Sharks are often portrayed as human-killing machines, yet it is we humans who are inflicting pain and death upon them.
Hunted for their flesh (usually their fins), sharks are killed by the hundreds of thousands each day. Shark flesh consumption is common in countries in Asia, and also consumed in some Scandinavian and African countries. Shark fin soup has been stated as the primary reason the numbers are so high, as it is seen as a delicacy, in comparison to the flesh from the remaining body.
Many of the individuals that are caught have their fins removed whilst still at sea, and are dumped back into the ocean. They will either die from lack of oxygen due to not being able to move to filter the water through their gills, or are eaten by other fish that have found them defenseless at the bottom of the ocean.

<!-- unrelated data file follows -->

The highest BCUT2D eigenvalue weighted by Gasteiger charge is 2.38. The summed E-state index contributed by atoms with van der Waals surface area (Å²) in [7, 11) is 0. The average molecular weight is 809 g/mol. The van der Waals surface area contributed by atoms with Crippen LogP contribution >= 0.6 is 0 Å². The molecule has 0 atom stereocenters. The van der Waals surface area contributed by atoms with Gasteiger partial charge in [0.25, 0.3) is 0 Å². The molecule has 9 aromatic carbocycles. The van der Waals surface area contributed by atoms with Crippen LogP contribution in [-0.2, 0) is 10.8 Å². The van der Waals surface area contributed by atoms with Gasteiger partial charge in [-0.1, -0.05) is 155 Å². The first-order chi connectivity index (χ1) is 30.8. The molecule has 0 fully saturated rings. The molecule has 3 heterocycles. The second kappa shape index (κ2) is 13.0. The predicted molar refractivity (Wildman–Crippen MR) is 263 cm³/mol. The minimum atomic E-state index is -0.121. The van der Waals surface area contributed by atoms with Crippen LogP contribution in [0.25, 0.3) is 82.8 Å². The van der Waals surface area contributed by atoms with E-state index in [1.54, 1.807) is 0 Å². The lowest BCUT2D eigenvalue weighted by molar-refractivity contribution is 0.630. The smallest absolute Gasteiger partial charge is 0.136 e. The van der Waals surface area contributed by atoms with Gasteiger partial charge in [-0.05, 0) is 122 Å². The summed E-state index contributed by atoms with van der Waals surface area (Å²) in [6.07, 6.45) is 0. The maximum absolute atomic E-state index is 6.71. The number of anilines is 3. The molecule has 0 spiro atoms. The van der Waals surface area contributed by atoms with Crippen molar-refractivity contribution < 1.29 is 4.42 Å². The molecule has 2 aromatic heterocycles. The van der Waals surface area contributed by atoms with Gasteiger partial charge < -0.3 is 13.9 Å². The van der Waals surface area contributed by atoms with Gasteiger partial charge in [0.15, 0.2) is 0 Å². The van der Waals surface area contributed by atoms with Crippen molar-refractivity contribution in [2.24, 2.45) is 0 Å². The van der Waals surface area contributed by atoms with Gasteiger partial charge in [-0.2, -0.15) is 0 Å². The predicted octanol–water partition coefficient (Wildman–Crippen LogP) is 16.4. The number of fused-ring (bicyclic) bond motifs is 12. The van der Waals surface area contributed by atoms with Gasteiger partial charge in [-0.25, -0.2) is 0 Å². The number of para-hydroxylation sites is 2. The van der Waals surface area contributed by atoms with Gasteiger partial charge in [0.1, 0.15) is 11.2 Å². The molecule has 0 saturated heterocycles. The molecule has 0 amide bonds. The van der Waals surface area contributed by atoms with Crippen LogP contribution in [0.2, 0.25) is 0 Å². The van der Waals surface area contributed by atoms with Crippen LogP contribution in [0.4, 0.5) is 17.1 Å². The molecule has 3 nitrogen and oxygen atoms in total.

Despite being banned in many countries, sharks are still being killed at a higher rate than their population growth, meaning that the number of these individuals worldwide is still decreasing.
They aren’t a threat to us—we are a threat to them.
…We are not only a threat to the sharks.
We are a danger to the entire planet.
Or rather, as Nitzsche put it: “The earth has a skin; and this skin has diseases. One of these diseases, for example, is called “human.”
Berst regards to all, Venus